"This same academic freedom protects deans and department heads in appointments they might make," said Garrett in the statement. "Limiting that academic freedom in one case would create a precedent that could jeopardize all of us in the future."

The group of faculty, who wish to remain anonymous, says that the moral and legal concept of academic freedom applies to things like making public statements or inviting speakers on campus, but that it does not apply to "hires and appointments that establish an affiliation and employment agreement between the university and third parties."

"'Academic freedom' is about individual freedom of expression in writing and speech; it must not be misused as a way to evade the accountability and responsiveness that students and faculty have a right to expect of CMU and its administration," says the group of faculty members.

They add that this is an issue specifically with Grenell's views and past actions, not an issue with the general concept of CMU employing a person with conservative politics.


"Our community is already home to honest, socially responsible conservatives and always has room for more," they say. "Whatever his politics, Grenell's record simply does not meet CMU's academic or ethical standards."

CMU has made clear that Grenell will not teach any classes, but the group of faculty says that "he will be expected to meet with and interact with students and faculty."

In a June 25 statement responding to the situation, CMU president Farnam Jahanian said that Grenell's appointment as a senior fellow was reviewed by several deans, but only because they had to make sure the hiring "met the requirements of the financial restrictions" imposed by the pandemic.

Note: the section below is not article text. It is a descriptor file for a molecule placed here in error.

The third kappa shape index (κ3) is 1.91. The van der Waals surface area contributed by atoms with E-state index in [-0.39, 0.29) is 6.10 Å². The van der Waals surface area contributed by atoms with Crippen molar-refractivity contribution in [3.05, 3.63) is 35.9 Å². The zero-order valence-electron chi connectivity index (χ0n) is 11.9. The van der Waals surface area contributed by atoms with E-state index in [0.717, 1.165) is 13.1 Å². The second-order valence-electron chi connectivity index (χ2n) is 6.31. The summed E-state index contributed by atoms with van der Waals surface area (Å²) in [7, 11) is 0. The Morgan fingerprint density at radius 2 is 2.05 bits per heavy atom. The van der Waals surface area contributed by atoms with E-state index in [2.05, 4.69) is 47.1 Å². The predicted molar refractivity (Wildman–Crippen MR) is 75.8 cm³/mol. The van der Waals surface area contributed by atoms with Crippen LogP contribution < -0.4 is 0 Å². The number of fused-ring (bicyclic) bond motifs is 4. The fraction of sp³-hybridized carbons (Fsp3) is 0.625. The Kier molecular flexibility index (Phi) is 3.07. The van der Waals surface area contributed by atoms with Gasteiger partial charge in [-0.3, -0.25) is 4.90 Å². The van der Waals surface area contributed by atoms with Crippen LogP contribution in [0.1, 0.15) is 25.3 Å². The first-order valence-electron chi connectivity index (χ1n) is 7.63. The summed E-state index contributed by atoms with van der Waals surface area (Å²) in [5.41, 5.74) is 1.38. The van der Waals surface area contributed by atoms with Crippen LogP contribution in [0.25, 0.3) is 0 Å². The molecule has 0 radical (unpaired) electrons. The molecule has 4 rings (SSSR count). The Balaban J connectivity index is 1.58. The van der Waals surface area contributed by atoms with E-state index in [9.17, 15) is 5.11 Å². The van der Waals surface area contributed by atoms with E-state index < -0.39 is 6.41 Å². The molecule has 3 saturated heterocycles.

"Had the financial restrictions imposed as a result of the pandemic not been in place, the Grenell appointment would have proceeded without review by the deans who are responsible for overseeing IPS, as such review would not have been required," said Jahanian in the statement.

But Jahanian adds that he has established a committee "to review whether this appointment was considered and approved in a manner that was consistent with university policies and procedures."

Jahanian says that he has tasked Garrett with appointing a commission to discuss the questions around academic freedom and deliver findings and recommendations by the end of the year.

The open letter from faculty asks CMU to respond to concerns raised by staff and students, to provide transparency into the "financial, procedural, and ethical deliberations" that led to Grenell's hiring, and to establish policies and oversight to avoid a conflict like this in the future.

"At a time when millions are marching for racial justice in the U.S. and around the world, university leadership must act to defend rather than diminish the freedom and integrity of our community," states the letter.